"Auld Lang Syne" was a Scottish folk song from the 1600's or earlier. It was originally sung to a different tune from the current one. Around 1788, Scottish poet Robert Burns wrote his version, the one we know today. It's largely based on the older song and set to the same tune.

In 1799, the song appeared in "Thomson's Scotish Airs" and was for the first time set to the tune we know. That tune has it's roots in an old Scottish Dance Song.

You can read the Scots text to "Auld Lang Syne" below with an English version. You can also hear two recordings of this song sung; one to the old tune and one to the newer one.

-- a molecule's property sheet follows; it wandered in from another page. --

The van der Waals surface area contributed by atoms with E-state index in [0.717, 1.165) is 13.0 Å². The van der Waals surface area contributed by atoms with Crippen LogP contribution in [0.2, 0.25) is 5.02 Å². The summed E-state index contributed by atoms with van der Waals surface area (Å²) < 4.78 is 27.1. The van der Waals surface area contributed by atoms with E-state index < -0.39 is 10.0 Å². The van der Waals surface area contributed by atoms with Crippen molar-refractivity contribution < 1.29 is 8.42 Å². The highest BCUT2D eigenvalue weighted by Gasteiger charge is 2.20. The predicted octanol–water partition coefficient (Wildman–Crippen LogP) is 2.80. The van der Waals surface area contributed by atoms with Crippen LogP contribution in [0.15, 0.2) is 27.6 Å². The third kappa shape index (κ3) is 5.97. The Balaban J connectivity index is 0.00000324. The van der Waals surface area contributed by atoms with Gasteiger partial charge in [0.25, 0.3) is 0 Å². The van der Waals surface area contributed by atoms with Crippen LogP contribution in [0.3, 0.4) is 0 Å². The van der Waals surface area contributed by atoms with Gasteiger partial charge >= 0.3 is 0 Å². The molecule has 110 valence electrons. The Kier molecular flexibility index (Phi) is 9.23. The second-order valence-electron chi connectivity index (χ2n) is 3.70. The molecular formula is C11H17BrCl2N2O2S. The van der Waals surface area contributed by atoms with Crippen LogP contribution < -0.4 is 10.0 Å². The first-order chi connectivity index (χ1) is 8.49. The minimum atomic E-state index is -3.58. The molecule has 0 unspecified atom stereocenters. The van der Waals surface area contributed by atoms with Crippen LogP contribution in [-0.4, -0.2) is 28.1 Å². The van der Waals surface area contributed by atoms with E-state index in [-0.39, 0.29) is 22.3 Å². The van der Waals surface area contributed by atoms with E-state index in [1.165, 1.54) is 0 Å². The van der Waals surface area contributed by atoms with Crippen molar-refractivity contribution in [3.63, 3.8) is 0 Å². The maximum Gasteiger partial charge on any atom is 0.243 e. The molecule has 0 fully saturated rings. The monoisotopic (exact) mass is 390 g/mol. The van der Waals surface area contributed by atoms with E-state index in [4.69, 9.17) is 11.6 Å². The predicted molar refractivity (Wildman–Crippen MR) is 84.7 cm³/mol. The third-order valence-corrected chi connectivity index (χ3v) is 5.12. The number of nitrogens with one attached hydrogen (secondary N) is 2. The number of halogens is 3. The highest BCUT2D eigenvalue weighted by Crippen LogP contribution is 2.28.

Auld Lang Syne  - (Long Version) - Scottish Children's Songs - Scotland - Mama Lisa's World: Children's Songs and Rhymes from Around the World  - Intro Image


*Approximately a 3 - 4 pint cup


"Auld Lang Syne" is also sung at funerals, graduations and as an ending to other occasions (like Burns Suppers). The Boy Scout's use this song to close jamborees and other functions around the world.


Morgan Library has an online exhibit of this song called Auld Lang Syne: The Story of a Song


You can hear the current version of this song below.


1st Recording: sung by Ruth Golding

You can hear this song sung to the older original tune below.


2nd Recording: Sung by Carol Stripling

You can hear Auld Lang Syne recited below.


3rd Recording: Recited by Joseph Finkberg